The approach of recoiling from Reform and Conservative Judaism and shunning their leadership is misguided because it presupposes that Orthodox Judaism lost market share due to the growth of less demanding alternatives. To be sure, many Jews do indeed prefer Reform and Conservative synagogues because they find it more accommodating; an English liturgy, sitting with their spouses, a more musical service. (Orthodoxy, of course, has since addressed this disparity by offering beginner and Carlebach-oriented services that are less intimidating and more inviting). But while this explains why many reform Jews prefer Reform services, it does not explain why so many Reform Jews shun Orthodox observance. After all, being a member of a Reform synagogue does not preclude one from the daily donning of tefillin or keeping a kosher home. For that you have to go to the complaint that I am sure every Orthodox Jew hears regularly from their non-observant counterparts, namely, that they have no evidence that Orthodoxy makes people into better human beings. On the contrary, they will recite to you a litany of Orthodox Jews they know who they say are guilty of unethical behavior in business, or are condescending and judgmental of Jews less observant than them.

Now, maybe this is just an excuse they use in order to shirk the demands of Jewish observance. But instead of affording them high-profile excuses, like a cruel insult to one of the world's leading non-Orthodox rabbis, why not present them with inspiration instead. Let us imagine,  for example, that rather than humiliating Rabbi Jacobs by depriving him of an aliyah at his grandson-in-law's pre-wedding Sabbath, the congregation instead decided to honor him, treating him like a distinguished guest and most welcome visitor. Granted, the story would not have made the newspapers, but he would have been deeply impressed with the warm welcome accorded to him by his Orthodox counterparts.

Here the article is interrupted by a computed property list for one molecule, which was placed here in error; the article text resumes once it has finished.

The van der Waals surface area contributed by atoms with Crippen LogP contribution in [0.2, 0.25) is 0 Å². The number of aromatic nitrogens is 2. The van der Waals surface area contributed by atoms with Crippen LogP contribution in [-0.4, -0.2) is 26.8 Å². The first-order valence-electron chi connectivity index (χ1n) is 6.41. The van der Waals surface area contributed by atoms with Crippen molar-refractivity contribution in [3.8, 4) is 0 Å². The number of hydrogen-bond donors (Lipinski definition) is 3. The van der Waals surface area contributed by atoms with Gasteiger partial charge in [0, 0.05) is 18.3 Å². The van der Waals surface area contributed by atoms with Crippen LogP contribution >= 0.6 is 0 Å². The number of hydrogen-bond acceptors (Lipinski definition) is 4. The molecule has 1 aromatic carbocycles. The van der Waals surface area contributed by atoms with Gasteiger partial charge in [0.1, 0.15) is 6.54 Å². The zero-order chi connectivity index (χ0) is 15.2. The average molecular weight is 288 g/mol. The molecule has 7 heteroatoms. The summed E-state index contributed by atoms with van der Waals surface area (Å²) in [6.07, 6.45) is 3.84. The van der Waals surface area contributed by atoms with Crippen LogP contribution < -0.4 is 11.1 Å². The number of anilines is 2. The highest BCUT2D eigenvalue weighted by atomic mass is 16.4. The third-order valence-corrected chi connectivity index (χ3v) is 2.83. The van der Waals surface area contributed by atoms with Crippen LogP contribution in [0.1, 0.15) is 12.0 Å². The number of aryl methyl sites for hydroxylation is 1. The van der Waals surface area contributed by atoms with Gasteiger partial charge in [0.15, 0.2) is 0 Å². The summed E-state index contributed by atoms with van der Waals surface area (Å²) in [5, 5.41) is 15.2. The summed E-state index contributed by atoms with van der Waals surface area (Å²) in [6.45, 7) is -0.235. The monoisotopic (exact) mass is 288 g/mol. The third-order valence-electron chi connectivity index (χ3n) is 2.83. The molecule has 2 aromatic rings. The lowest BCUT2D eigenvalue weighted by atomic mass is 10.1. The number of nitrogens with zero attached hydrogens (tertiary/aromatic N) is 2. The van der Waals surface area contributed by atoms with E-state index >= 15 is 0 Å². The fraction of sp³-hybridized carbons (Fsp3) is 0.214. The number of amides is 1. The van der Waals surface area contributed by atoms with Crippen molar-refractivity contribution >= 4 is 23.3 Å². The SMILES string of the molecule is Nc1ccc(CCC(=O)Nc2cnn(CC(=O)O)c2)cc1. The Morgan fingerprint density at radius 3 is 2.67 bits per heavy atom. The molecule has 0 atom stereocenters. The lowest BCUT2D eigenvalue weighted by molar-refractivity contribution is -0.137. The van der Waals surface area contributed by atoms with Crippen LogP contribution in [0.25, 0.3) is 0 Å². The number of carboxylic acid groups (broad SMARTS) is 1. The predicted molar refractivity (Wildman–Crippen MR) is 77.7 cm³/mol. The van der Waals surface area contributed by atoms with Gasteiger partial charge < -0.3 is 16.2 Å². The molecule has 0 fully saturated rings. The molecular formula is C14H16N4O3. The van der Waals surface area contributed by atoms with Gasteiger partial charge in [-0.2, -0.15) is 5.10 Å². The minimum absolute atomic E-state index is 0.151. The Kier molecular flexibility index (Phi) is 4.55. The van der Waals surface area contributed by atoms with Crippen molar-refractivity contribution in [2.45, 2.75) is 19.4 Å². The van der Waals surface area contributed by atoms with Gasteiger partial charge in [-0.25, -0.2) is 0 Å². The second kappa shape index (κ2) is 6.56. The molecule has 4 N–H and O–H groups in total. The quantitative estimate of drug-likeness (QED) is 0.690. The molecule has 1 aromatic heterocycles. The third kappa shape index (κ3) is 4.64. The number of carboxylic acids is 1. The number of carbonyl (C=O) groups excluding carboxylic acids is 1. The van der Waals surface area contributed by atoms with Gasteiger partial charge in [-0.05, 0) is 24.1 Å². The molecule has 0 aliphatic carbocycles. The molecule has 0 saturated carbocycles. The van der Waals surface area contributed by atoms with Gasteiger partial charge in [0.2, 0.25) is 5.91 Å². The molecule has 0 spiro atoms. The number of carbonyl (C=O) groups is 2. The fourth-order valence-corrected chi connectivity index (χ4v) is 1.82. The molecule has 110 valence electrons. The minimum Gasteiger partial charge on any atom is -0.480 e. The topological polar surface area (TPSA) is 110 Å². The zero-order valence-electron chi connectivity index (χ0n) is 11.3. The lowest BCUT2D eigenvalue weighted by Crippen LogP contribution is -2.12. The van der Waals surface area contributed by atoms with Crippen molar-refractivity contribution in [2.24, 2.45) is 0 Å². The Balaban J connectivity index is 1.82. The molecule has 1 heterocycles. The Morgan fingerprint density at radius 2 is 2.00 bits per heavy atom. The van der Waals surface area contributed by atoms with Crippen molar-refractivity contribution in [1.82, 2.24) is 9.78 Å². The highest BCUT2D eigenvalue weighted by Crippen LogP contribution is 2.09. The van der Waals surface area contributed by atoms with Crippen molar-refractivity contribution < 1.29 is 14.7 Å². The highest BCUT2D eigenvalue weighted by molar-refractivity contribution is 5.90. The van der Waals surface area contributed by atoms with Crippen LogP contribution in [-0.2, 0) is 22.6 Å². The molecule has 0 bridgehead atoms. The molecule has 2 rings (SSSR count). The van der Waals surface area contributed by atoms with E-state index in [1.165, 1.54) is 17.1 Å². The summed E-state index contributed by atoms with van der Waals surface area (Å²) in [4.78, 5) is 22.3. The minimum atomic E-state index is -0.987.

He would have mentioned it, either in his weekly sermon in his synagogue, or to acquaintances and colleagues. The story would have trickled out through the grass-routes medium of word of mouth, which is far more compelling in shaping public opinion than newspaper reports anyhow. The Bournemouth Hebrew Congregation would have sanctified rather than desecrated the ancient Jewish faith, and many who use Orthodox insufferability as a justification for their lack of observance would have drawn closer instead.

I realize that the thoughts I have penned above contain no great profundity. They are simple home-grown truths that most readers can figure out for themselves. Still, they bear repeating.

In the final fundraising dinner put on by the Oxford L'Chaim Society before my return to the United States in 1999, we invited as our guest speaker Rabbi Harold Kushner, the noted author of When Bad Things Happen to Good People and a Reconstructionist rabbi. Some questioned the  decision insofar as Rabbi Kushner's mega-selling book denies God's omnipotence. The four days he spent with us, however, exposed one of America's best-known rabbis to the important work an Orthodox organization like ours was doing with non-observant and non-Jewish students on campus, and he delivered an oration that could not have been more powerful in its advocacy for support of our work.

Perhaps more importantly, he became my lasting and close friend and I benefit from his experience and guidance until this very day. Our connection is not due to the fact that we are both rabbis, but rather that we are both Jews.